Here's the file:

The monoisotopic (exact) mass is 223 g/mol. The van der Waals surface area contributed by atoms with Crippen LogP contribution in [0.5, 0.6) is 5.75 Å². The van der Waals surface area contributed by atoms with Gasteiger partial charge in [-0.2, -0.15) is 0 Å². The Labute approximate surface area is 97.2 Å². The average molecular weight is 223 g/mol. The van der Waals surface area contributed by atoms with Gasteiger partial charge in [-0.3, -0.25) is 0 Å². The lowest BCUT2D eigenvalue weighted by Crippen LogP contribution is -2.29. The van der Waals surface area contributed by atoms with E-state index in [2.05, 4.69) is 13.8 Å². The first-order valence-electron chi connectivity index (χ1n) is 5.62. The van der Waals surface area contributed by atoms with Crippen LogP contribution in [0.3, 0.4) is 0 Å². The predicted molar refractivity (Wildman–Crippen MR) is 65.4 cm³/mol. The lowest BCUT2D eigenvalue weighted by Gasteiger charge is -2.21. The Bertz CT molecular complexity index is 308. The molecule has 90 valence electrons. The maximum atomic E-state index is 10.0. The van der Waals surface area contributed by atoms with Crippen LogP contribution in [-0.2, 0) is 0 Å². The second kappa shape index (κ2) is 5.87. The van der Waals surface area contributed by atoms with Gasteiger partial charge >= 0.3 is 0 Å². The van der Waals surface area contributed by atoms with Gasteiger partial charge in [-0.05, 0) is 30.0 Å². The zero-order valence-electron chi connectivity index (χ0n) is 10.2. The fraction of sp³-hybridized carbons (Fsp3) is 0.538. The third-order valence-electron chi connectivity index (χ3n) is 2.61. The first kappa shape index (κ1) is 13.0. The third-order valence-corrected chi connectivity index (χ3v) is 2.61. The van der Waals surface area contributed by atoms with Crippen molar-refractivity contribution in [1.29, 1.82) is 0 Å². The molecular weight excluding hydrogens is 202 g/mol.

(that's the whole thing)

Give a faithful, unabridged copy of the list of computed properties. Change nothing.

The monoisotopic (exact) mass is 223 g/mol. The van der Waals surface area contributed by atoms with Crippen LogP contribution in [0.5, 0.6) is 5.75 Å². The van der Waals surface area contributed by atoms with Gasteiger partial charge in [-0.2, -0.15) is 0 Å². The Labute approximate surface area is 97.2 Å². The average molecular weight is 223 g/mol. The van der Waals surface area contributed by atoms with Gasteiger partial charge in [-0.3, -0.25) is 0 Å². The lowest BCUT2D eigenvalue weighted by Crippen LogP contribution is -2.29. The van der Waals surface area contributed by atoms with E-state index in [2.05, 4.69) is 13.8 Å². The first-order valence-electron chi connectivity index (χ1n) is 5.62. The van der Waals surface area contributed by atoms with Crippen LogP contribution in [0.3, 0.4) is 0 Å². The predicted molar refractivity (Wildman–Crippen MR) is 65.4 cm³/mol. The lowest BCUT2D eigenvalue weighted by Gasteiger charge is -2.21. The Bertz CT molecular complexity index is 308. The molecule has 90 valence electrons. The maximum atomic E-state index is 10.0. The van der Waals surface area contributed by atoms with Crippen LogP contribution in [-0.2, 0) is 0 Å². The second kappa shape index (κ2) is 5.87. The van der Waals surface area contributed by atoms with Gasteiger partial charge >= 0.3 is 0 Å². The van der Waals surface area contributed by atoms with Gasteiger partial charge in [-0.05, 0) is 30.0 Å². The zero-order valence-electron chi connectivity index (χ0n) is 10.2. The fraction of sp³-hybridized carbons (Fsp3) is 0.538. The third-order valence-electron chi connectivity index (χ3n) is 2.61. The first kappa shape index (κ1) is 13.0. The third-order valence-corrected chi connectivity index (χ3v) is 2.61. The van der Waals surface area contributed by atoms with Crippen molar-refractivity contribution in [1.29, 1.82) is 0 Å². The molecular weight excluding hydrogens is 202 g/mol.